CPE: A combination of psychology and medicine
“Which specialization should I take within the broad discipline called Psychology?” Numerous Psychology Bachelor students struggle with this issue and are doubtful about which Master’s degree they should pursue. Plenty of options are available within the University of Groningen alone, including 11 (!) different Master programs at the Faculty of Behavioural and Social Sciences. Moreover, there are additional options outside our faculty, and quite a few Psychology students may not be aware of them. For example, there is the Research Master program in Clinical and Psychosocial Epidemiology (CPE). Based in the Universitary Medical Center Groningen (UMCG), this program welcomes students from both the medical as well as the social sciences.
CPE was exactly what I was looking for, and not because the acronym matches my initials. I knew I was interested in research but I wanted it to be embedded in an applied and interactional setting. CPE appeared to be very well suited for this. This can be partly attributed to their inclusion of four different hospital departments of the UMCG: Public Health, Health Psychology, Epidemiology, and Psychiatry. Besides, the program has quite a wide variety of international students: in the cohort of my year, there are not only students from both the Netherlands and Germany (as the majority of Psycholoy students are), but also Thailand, South-Korea, and Ethiopia, for example. In our interactions, different kinds of perspectives are used: approximately half of the students comes from various subdisciplines within the medical sciences, while the other half has a background in one of the social sciences.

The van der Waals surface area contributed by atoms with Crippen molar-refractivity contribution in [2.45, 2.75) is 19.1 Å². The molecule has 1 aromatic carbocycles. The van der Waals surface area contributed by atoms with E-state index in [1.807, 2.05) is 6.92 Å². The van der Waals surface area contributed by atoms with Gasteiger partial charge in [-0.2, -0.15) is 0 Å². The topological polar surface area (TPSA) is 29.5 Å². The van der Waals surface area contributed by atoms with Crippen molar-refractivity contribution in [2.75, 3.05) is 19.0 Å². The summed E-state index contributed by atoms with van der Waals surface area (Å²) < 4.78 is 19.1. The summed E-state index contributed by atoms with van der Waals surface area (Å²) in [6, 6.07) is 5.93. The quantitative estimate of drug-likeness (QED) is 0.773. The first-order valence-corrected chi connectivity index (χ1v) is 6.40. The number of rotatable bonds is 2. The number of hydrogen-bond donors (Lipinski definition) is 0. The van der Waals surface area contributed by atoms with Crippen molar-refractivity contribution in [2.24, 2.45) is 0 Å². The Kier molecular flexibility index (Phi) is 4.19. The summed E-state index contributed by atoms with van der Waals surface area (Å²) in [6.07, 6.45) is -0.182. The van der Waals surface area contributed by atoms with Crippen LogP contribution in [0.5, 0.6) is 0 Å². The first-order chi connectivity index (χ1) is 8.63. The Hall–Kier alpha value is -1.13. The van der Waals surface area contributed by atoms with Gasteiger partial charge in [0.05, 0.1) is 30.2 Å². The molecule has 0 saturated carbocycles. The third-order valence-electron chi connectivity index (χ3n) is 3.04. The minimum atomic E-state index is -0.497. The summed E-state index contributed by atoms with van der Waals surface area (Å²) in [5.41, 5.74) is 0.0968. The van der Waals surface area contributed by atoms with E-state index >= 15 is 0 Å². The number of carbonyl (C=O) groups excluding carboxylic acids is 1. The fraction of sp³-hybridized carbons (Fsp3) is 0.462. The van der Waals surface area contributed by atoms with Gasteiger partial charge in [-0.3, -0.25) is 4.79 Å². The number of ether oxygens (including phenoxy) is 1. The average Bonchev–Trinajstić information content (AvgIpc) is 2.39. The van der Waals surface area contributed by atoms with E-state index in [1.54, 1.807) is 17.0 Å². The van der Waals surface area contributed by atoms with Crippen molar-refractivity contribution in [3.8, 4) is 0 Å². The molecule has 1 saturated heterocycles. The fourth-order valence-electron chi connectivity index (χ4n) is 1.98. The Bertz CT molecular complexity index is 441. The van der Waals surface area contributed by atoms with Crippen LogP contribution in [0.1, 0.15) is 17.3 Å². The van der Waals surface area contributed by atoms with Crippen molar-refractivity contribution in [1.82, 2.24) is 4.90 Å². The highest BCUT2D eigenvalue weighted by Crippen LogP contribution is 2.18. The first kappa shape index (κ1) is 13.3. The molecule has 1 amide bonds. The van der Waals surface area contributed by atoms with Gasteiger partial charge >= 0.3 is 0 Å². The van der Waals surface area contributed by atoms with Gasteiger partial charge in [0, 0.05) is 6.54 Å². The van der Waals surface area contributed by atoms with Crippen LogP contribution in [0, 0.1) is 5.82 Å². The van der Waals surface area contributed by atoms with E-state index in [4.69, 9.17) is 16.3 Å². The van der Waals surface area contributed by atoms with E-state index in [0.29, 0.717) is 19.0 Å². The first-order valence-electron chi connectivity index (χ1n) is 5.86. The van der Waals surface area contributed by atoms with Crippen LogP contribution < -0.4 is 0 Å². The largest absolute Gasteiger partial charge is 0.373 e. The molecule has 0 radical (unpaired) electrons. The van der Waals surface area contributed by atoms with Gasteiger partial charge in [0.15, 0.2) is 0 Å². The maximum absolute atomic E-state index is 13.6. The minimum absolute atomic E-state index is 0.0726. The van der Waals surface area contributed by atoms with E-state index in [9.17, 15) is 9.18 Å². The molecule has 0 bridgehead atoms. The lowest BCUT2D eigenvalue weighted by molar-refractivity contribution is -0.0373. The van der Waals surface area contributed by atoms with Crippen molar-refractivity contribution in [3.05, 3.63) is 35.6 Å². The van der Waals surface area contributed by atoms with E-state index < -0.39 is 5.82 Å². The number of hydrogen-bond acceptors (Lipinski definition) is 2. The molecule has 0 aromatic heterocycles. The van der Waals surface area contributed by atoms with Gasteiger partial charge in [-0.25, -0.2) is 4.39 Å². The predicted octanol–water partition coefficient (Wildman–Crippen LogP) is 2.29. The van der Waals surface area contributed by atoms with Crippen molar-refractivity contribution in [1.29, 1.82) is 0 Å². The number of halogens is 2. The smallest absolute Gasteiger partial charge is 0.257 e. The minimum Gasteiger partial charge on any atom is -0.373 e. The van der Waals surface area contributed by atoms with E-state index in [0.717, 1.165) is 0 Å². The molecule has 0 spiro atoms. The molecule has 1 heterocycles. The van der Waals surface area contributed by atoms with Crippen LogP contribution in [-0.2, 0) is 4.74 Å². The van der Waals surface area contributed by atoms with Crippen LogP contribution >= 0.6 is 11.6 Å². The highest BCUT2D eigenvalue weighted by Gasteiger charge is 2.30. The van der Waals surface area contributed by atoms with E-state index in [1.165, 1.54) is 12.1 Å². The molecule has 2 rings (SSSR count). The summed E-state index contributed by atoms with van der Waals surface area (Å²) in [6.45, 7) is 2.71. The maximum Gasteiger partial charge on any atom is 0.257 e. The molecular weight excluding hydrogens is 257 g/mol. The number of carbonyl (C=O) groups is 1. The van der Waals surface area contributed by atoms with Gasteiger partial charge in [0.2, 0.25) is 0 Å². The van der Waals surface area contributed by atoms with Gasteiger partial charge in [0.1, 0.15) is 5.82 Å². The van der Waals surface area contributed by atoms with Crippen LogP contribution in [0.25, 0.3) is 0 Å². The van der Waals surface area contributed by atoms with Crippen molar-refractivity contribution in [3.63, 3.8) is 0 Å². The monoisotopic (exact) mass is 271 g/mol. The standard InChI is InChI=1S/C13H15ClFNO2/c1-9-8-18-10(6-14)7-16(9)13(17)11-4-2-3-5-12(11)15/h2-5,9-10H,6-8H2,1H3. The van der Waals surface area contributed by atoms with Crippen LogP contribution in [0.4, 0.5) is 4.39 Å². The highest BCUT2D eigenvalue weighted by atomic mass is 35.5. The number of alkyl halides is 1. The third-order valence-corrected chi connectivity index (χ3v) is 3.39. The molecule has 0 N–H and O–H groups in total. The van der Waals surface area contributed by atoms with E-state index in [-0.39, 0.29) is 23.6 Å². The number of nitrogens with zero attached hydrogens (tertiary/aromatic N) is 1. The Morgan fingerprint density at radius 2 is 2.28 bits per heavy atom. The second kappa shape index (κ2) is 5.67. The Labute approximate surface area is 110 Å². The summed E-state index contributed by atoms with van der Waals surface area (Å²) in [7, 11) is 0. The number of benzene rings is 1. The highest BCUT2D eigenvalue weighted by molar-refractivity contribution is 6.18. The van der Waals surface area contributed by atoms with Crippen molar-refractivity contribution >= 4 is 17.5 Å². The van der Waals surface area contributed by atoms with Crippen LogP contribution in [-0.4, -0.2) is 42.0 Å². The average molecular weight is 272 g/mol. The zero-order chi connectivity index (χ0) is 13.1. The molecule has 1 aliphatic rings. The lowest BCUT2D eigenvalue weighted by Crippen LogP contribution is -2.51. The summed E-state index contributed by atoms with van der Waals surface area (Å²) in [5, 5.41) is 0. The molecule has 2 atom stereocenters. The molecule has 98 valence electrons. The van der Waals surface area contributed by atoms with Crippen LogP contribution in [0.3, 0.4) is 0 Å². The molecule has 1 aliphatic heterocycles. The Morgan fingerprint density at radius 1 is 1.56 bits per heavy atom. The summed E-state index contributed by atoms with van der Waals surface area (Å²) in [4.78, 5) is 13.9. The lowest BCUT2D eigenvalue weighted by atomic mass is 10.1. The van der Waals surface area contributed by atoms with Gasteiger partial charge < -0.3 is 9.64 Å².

I asked several fellow CPE students who also completed the Psychology Bachelor program in Groningen about their experiences with CPE.
How did you find out about CPE? Most fellow students were impressed by the program during the Master’s week. René was one of those students. ‘What particularly attracted me was the fact that psychological research was embedded in a broader context of the medical sciences’, he says. Other students agree with this point.
What has been your experience with the program during the first semester? Sara says: ‘I find that the program is of high quality. Classes are taught in small groups and there is much interaction with teachers, who are very skilled and from loads of different fields.’ René adds: ‘I am impressed by the in-depth knowledge of the teachers. They really are experts in their own field.’ Margarita and Jane* agree, but also add that the workload can be challenging at times.
“What particularly attracted me was the fact that psychological research was embedded in a broader context of the medical sciences” (Sara, CPE-student)